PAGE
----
Former Tennessee Gov. Phil Bredesen (shown above right) shocked political pundits and his Democratic friends when he announced last week that, if he were in the Senate now, he would vote to confirm Justice Brett Kavanaugh.
But an underground video produced by James O’Keefe’s Project Veritas exposes Bredesen’s Kavanaugh claim to be a calculated lie to boost his chances of defeating Rep. Marsha Blackburn (R-Tenn., above left) in one of 2018’s most closely watched Senate races.
The winner will succeed the retiring Sen. Bob Corker (R-Tenn.).
Asked why Bredesen said he would support Kavanaugh, Bredesen field organizer Will Stewart told a Veritas interviewer — a person he took for a friendly journalist — “He wouldn’t, but he’s saying he would.”
Stewart continued, “Which, I don’t know if it makes it worse or better. No, it makes it better, but it’s still …”
When a chuckling James Miller, who works on voter integrity for the Bredesen campaign, said, “But isn’t that gross … That’s like the way it has to go,” Stewart added, “We don’t — we don’t say that out of these walls. But here, of course, we talk about that. ‘Cause it’s so funny. The messaging is like, ‘Don’t talk about blue wave.'”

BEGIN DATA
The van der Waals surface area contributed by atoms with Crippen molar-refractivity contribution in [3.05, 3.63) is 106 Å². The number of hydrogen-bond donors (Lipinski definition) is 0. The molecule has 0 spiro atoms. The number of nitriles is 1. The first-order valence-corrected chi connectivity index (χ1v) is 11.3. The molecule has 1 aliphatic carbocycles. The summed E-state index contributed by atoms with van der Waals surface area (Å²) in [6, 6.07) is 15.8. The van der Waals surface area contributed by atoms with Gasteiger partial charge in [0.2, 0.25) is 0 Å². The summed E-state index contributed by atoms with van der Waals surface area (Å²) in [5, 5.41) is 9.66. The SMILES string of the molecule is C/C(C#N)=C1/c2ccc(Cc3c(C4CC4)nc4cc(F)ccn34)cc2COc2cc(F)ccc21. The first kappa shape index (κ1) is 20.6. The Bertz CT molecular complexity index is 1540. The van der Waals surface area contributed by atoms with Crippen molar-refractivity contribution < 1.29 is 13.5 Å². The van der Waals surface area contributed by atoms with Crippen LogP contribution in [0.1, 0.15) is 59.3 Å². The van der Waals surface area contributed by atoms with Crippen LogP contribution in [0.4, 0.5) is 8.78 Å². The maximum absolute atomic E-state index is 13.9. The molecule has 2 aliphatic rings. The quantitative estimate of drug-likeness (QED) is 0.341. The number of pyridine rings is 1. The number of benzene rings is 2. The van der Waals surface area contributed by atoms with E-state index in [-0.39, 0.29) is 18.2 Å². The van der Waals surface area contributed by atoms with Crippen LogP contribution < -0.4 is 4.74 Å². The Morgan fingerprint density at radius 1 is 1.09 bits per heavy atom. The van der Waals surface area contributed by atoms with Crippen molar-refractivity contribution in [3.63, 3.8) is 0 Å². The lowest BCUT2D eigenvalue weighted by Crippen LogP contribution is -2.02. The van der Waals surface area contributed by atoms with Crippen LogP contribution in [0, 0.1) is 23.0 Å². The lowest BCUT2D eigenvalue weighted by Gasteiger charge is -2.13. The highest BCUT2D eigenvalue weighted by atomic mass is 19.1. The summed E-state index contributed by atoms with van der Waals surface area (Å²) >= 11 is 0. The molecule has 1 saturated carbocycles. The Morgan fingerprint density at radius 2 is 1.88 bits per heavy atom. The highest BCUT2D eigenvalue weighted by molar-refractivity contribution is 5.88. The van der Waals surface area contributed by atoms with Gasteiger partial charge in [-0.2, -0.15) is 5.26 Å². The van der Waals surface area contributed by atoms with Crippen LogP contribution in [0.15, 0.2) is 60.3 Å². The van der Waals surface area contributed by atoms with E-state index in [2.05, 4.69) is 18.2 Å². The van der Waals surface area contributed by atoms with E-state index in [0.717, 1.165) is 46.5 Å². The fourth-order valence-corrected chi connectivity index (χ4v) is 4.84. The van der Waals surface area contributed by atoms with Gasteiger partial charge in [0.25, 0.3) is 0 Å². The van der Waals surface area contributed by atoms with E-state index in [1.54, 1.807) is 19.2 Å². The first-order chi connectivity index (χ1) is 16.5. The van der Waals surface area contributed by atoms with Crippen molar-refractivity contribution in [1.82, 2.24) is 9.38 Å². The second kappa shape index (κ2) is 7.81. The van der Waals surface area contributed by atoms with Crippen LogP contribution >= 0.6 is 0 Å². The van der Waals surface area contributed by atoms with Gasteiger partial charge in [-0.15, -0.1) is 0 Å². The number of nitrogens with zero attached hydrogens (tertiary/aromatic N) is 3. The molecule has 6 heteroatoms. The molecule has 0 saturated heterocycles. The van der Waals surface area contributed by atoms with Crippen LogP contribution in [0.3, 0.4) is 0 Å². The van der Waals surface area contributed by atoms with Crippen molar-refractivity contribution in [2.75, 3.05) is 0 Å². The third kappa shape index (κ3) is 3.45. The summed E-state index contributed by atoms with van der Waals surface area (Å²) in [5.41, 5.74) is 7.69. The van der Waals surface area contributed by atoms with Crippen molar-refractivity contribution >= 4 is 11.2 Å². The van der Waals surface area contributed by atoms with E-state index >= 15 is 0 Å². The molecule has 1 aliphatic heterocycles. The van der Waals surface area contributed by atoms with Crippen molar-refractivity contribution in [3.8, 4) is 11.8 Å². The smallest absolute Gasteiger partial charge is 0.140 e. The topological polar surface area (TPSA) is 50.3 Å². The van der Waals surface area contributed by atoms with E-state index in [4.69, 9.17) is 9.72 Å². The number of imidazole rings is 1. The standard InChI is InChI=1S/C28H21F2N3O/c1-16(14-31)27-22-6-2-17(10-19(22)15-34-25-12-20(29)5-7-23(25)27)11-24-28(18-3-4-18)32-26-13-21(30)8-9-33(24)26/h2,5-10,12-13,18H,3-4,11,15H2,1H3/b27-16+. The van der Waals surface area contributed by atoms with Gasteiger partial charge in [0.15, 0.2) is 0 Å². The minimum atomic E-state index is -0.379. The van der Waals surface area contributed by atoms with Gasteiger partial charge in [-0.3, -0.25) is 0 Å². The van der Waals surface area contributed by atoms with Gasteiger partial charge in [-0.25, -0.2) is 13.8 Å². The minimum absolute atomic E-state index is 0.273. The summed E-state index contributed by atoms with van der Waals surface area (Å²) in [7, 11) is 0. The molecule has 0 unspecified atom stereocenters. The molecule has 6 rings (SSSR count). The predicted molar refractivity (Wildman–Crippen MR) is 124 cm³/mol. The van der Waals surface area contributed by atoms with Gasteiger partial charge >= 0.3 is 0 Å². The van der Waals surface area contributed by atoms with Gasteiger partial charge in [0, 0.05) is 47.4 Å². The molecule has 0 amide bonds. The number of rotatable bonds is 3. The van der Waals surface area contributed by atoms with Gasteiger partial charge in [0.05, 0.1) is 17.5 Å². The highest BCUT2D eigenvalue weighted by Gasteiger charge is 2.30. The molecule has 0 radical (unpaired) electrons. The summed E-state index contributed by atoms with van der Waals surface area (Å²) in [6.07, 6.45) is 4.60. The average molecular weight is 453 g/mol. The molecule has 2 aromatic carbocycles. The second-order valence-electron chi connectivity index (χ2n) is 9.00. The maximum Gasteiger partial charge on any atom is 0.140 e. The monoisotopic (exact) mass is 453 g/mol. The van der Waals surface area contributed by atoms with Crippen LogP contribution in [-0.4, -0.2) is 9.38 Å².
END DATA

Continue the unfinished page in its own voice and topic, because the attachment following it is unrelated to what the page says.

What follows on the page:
As the three individuals involved laughed heartily, Stewart continued, “We’re not running against Trump. All this sort of stuff. Even though that’s all why we’re all here. We can’t put it out there.”
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Further on in the edited video made public by Veritas, Stewart told the interviewer, “Between you and me, once Phil actually gets into the Senate, he will be a good Democrat.”
“Between you and me, once Phil actually gets into the Senate, he will be a good Democrat.”
Asked why Bredesen would say he would support Kavanaugh knowing that to be untrue, Chandler Burdgess, who is identified only as a Bredesen staffer, responded, “Moderate Republicans.”
Then Bredesen field organizer Maria Amalla told the interviewer, “Yeah, because it’s like a political move, and so he’s trying to make up those points. Um, so, I don’t know, like, how it’s going to turn out.”
The balance of the video consists of O’Keefe’s commentary on the Bredesen campaign, including a TV spot in which the former governor tells viewers, “Hi, I’m Phil Bredesen. You know me. Nobody’s going to tell me how to vote.”
With Blackburn leading Bredesen by as much as 8 points in some polls less than a month out from the November 6 election, the Veritas video could be a serious problem for the Democrat, especially with evangelical Christian conservatives — who make up a large portion of the Volunteer State’s electorate.
Watch this video: